About two dozen Guam Guardsmen will be certified to operate an unmanned aerial vehicle called a Raven after completing a civilian-sponsored training program. Taught by instructors whose company built the surveillance aircraft, the Guam soldiers welcomed the training.
Task Force Guam’s operations section picked participants from different companies to learn the Raven. Each Guam soldier must accumulate an ex-amount of operational hours that includes hand-launching the plane, which is like throwing something about the same weight of a basketball but cost about $35,000.
Jeremy Phillips, instructor and employee of EnrGies, Inc., is one of a half-dozen teachers who have taken Guam soldiers under their wings to get them officially certified. The four-pound Raven has a 4.5-foot wingspan and can fly “with an effective operational radius” of about six miles, Phillips explained. The $35,000 plane is durable and mounted with an advanced-technology video camera, but the entire system – featuring a tracking antenna and data monitor – is about a quarter of a million dollars.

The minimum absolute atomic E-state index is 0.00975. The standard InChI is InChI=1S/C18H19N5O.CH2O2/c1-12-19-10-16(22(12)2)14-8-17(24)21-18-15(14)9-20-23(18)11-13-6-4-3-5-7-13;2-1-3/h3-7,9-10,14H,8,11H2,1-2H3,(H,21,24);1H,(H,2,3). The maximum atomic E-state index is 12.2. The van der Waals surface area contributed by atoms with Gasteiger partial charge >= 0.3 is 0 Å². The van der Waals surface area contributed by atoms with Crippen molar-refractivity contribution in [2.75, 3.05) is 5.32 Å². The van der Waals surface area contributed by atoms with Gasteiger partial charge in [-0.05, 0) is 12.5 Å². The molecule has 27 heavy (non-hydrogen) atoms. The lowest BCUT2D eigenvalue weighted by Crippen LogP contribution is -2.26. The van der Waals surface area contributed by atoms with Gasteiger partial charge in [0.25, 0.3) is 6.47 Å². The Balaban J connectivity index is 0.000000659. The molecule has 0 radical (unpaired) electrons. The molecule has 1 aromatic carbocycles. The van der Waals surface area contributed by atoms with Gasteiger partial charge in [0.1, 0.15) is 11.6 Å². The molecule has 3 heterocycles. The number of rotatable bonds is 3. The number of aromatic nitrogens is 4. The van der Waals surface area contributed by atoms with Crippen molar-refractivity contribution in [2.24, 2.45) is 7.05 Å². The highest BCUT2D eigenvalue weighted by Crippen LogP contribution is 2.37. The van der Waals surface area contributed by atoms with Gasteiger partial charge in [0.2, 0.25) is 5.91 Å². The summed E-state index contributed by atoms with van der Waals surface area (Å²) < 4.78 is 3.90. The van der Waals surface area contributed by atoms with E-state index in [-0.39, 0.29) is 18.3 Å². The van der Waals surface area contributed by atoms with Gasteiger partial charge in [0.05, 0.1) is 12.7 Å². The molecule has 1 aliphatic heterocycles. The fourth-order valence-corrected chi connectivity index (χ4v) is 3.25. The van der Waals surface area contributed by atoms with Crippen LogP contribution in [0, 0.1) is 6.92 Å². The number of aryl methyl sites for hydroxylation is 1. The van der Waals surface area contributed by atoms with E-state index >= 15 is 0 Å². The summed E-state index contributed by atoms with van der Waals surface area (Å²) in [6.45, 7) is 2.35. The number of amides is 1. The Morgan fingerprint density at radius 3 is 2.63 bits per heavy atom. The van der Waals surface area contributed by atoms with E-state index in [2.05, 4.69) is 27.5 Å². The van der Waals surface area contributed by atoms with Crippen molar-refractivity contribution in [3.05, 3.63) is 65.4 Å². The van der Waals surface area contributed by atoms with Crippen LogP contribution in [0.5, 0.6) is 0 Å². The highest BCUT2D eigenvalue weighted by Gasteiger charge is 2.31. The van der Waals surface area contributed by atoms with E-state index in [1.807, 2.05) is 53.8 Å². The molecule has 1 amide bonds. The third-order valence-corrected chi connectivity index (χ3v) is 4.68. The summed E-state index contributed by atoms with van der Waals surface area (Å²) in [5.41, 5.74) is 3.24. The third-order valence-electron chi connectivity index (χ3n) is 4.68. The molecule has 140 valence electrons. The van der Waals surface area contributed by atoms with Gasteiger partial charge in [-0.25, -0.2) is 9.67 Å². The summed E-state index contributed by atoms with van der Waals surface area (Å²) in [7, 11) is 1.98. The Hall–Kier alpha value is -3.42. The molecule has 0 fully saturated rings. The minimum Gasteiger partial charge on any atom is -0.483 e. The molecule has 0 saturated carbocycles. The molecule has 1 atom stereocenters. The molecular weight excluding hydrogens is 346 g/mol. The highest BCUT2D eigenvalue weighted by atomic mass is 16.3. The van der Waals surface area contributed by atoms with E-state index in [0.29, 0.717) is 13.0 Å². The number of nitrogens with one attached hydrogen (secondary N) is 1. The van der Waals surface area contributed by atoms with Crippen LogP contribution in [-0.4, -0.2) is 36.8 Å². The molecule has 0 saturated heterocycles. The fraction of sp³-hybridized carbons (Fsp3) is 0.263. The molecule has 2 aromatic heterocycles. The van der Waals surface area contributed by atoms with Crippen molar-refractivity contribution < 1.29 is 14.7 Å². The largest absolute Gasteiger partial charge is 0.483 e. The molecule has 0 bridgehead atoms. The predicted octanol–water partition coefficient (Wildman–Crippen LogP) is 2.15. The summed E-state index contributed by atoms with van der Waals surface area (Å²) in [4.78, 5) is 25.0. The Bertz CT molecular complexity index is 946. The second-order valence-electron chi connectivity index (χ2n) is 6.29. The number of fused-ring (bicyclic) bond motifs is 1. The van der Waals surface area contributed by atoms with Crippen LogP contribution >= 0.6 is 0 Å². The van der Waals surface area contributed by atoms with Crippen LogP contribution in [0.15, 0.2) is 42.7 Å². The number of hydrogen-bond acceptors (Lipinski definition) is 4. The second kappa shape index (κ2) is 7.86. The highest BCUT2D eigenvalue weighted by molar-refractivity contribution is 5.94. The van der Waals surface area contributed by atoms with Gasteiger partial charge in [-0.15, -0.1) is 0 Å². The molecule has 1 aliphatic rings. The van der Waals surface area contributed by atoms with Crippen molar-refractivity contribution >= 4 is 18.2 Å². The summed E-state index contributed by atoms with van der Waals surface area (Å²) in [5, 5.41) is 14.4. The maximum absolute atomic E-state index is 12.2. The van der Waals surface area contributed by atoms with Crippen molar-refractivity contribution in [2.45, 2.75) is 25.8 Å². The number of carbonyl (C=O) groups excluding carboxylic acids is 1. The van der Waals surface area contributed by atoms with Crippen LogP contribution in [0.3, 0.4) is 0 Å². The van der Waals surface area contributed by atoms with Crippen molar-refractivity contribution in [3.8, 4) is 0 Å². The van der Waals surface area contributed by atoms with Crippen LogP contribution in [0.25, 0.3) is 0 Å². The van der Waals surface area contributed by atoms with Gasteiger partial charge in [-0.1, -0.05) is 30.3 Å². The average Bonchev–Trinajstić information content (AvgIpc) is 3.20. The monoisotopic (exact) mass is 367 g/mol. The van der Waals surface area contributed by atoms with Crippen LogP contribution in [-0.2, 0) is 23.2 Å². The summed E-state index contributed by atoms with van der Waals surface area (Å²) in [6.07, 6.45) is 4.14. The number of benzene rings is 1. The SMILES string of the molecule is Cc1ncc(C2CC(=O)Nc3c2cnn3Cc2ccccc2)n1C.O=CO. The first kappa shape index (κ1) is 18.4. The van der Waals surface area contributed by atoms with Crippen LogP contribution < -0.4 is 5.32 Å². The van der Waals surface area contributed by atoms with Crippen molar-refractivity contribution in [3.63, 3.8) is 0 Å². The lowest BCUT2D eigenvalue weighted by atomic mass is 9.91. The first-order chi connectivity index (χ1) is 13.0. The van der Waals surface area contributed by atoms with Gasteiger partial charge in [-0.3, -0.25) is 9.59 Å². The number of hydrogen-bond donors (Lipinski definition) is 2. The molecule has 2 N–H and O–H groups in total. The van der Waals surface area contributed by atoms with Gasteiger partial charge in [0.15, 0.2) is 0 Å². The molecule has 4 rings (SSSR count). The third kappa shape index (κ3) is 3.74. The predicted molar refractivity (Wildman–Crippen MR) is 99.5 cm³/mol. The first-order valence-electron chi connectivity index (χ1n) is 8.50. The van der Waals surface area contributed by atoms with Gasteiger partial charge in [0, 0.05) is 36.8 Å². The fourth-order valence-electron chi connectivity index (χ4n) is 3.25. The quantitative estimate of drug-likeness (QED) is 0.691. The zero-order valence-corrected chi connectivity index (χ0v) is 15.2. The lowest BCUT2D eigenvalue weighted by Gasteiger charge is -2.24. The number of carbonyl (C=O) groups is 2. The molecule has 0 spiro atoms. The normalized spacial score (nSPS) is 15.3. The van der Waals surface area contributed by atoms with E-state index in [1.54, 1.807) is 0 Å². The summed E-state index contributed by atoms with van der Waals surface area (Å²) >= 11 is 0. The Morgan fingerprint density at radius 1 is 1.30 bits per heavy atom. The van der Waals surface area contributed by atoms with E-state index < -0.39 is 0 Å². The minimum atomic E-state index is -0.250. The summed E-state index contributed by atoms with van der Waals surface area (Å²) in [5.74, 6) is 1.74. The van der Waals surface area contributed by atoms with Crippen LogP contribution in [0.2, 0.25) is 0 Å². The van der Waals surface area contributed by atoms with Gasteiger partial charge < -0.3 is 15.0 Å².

“It’s a very advanced weapon system. It’s basically used for routine reconnaissance, convoy security or any type of aerial surveillance,” Phillips said. “The Guam soldiers are picking this up pretty well. They learn fast. This systems prevents soldiers from moving forward into unknown territory. They can easily launch this and see from above. This can save lives.”